Following Krishna’s visit, the Australian government has announced that it would review and revamp its educational sector and promised that the overseas students would be safe.

But just as this announcement came in, the Chinese government issued an advisory to its students in Australia, following a brutal attack on four Chinese students in Gold Coast. While Krishna expressed his satisfaction with the assurances given to him by the Australian authorities, Indian student representatives had their reservations. They wanted more than mere assurances.

However, Indian students should be very careful in their selection of the institute after the horror stories that have emerged of unscrupulous education agents in Down Under. Here is a story of how a flight school in Sydney, Aerospace Aviation duped its students.

The best way to check about the worthiness of an institute is to do an independent follow up with some Indian students who have studied there. If the school does not provide you with particulars of its alumni, you can be sure that it has something to hide.

An Indian mother is very glad that she did not send her 17 year old daughter there for the culinary arts. The representative of the institute who had come to India for the recruitment drive was a smooth talking Indian settled in Australia, who wanted an immediate commitment. The hardsell was what cautioned the mother. It also made her wonder why the institute, headquartered in Switzerland, didn’t set up shop in India? A lot many students would then enrol, and the fees too would come down substantially.

It seems such a shame that Indians have to head elsewhere to pursue courses which can easily be offered here. The Human Resource Development minister, Kapil Sibal, seems very sincere about his job. Let us hope he can change the scenario for the Indian students, so that they can get vocational training at an affordable price in India itself.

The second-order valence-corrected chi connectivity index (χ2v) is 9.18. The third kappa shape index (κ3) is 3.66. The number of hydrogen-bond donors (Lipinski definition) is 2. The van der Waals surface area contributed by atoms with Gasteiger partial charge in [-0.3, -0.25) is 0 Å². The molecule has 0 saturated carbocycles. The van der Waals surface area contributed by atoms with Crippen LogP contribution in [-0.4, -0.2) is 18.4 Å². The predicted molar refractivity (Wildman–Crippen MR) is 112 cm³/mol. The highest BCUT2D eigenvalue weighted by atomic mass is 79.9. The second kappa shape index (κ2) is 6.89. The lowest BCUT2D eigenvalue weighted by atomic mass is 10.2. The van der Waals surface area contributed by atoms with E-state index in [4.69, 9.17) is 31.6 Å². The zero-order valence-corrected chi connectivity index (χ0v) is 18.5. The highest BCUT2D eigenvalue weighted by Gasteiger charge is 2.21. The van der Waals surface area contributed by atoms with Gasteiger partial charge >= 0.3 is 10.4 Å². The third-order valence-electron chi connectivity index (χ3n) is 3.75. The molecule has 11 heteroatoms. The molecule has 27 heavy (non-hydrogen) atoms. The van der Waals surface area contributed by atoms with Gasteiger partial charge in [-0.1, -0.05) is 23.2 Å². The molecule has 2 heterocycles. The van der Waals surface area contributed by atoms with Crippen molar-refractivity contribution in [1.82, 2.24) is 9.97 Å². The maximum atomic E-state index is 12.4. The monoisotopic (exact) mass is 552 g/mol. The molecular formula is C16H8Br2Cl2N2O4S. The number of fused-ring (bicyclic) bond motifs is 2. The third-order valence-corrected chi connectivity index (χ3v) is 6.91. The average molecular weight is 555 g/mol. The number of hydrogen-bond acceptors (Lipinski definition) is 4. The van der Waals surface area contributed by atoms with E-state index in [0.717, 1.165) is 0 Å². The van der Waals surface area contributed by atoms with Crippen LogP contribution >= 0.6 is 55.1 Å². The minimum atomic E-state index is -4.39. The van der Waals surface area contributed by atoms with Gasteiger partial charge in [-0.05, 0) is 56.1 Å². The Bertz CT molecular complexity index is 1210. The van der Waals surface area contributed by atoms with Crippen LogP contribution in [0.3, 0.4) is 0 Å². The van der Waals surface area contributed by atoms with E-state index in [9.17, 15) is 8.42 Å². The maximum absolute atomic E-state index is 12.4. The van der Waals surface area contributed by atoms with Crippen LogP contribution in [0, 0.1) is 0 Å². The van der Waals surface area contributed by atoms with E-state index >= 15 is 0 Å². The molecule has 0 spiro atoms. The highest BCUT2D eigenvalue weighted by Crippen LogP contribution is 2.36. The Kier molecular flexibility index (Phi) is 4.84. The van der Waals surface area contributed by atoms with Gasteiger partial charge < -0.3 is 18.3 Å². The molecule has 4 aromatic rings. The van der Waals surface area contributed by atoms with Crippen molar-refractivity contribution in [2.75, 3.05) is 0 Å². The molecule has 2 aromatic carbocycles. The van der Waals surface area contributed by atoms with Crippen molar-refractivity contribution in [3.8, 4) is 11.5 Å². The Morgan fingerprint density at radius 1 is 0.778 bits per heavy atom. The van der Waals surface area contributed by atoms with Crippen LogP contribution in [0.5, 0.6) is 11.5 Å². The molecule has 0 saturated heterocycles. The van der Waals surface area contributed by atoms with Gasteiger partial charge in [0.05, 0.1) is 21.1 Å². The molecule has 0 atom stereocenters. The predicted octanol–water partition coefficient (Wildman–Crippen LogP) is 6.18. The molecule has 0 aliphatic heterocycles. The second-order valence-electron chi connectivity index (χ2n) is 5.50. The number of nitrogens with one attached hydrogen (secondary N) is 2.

To all those students looking at education in Australia or/and permanent residency, I recommend Cristopher Mitchell's blog. It shows the problems you can face as Indians in that country. There is also an earlier post on the Indian government advisory to students.

For an understanding of why things are the way they are between the two countries click here ..

1 comment:

shaw said...

I think the admission to their (Australian) colleges this year has taken a hit from here (India), as students and parents rethink on their decision. That could have forced this Victorian premier to make a visit and try to pocket some money.

It's high time we have respected post graduate institutes in India. At present no post graduate engineering education has value in India, even the IIT's are second rate when it comes to their post graduation in comparison to what they offer for graduation.

However, I'm surprised at the number of students trying to go to Australia for MBA. I thought we have enough number of good institutes here?